Tackling the issue of oversimplification
To prevent students from falling back to a lazy cynicism about historical interpretations, I like to use the following approach which I term the “IMA” approach to unpicking interpretations. This works best when students are asked to read extended extracts from historians, or even whole articles. It certainly would not work with tiny gobbets. In essence, the process involves:
- Identifying the historian’s INTERPRETATION - Main points and overarching argument
- Engaging with their historical METHOD - What sources of information have they chosen? How have they chosen to work with these? Etc.
- Looking for clues about their historical APPROACH - What sort of story do they want to tell and why?
Latterly, I have encouraged KS4 and 5 students to look at all historical interpretations in this manner; highlighting interpretation in yellow, approach in pink and method in green. Taking such an approach means that students are forced to engage with the arguments of an historian, as well as considering the contextual information in balance with the methodologies employed.
Anyone who knows me will be aware of my passion for the American West. This approach came out of the need for students not to reject older interpretations of Westward expansion, even though many of these were heavily influenced by dubious political goals and personal moralities. Using such an approach meant that students were able to assess and evaluate controversial, “Old Western” historians like Ray Allen Billington with more inclusive “New Western” interpretations successfully. Over time, students were able to see that, whilst Billington’s concern with white settlement got him to focus primarily on white, male, pioneer evidence, his engagement with this evidence was actually very comprehensive. Rather than reject Billington outright as a mypopic racist, students were able to comment on his limitations in exploring the very real experiences of Mexican, black, Indians, and female actors in the story of the West. You can see an example of an analysis of a Billington chapter HERE and of a more recent Stansell & Faragher one HERE.
I think it is also useful for students to spend some time reflecting on historical interpretations as a way to help them reflect on their own studies and research into a topic, or as a starting point to explore the curriculum area in more depth. One approach I have particularly enjoyed using is to get students to find points of assent and disagreement between different historians. To do this, I ask students to read and then write summaries of historical interpretations (using one of the methods above) and stick these on large sheets of paper. They then draw links between historians who make similar points, and note down major disagreements by linking opposing points in red. As a final task, I get students to find evidence which would support or challenge each interpretation and add this on as post-it notes. You can see this in action below and find a set of resources relating to interpretations of Gorbachev’s reform of the Soviet Union HERE.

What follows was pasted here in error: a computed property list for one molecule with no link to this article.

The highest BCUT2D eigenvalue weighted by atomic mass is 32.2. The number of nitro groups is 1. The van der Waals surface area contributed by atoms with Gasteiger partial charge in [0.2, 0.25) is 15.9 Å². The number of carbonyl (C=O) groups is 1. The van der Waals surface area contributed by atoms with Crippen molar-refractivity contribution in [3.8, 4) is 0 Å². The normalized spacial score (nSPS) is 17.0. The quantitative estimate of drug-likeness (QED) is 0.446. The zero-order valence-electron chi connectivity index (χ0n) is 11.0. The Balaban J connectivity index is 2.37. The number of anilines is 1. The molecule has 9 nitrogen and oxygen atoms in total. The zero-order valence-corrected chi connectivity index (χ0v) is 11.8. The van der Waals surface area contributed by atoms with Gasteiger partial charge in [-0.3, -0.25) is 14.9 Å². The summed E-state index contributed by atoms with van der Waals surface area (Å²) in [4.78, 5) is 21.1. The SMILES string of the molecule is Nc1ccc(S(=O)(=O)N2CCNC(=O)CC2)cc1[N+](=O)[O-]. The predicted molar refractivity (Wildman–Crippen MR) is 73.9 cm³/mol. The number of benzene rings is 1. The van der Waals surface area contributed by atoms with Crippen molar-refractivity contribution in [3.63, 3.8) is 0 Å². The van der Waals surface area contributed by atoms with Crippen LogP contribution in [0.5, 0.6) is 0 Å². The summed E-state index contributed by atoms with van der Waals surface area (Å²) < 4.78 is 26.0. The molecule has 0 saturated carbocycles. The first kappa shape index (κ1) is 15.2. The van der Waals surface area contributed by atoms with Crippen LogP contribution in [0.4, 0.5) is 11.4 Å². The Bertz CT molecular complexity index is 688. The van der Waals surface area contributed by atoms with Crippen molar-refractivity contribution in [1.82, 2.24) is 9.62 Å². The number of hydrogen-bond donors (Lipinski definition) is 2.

Another variation is to get students to research an extended piece by an historian, then hold a debate where students have to be in character as their chosen historian. They are only allowed to contribute points to the debate which their historian would agree with.
In many senses, I am not sure younger students need to take a different approach. All of the methods described above can be used with Key Stage 3 as long as the teacher is careful in the selection of the interpretations and the complexity of the arguments. I have found that Ladybird books make an excellent starting point to use some of the methods above with Year 7 pupils for example. If we can make the use of interpretations in sequences of learning a matter of course, and a fascinating part of study, then we can accustom pupils to engaging with them over time.
There is a good case to use a less text-heavy version of the note taking grids to help students see the layers of analysis more readily (interpretation in the centre and analysis around the outside). The graphic organiser below comes from a series of lessons designed to introduce students to historical interpretations in a topic on the Crusades. There are a few niggles with this scheme as it was written back in 2011 (notably distinctions between interpretations and representations are not as clear as I would have liked), but the general principles are effective. You can find the full sequence HERE.
I hope at least some of these suggestions are useful ways for history teachers and departments to begin reconsidering how they approach historical interpretations in the classroom. As ever, if you have any questions or comments, please do let me know below on or Twitter @apf102.
Anyone looking for further approaches should definitely look at Teaching History’s “New, Novice or Nervous?” page here: http://www.history.org.uk/secondary/resource/7831/new-novice-or-nervous-interpretations . I would particularly recommend Card’s articles.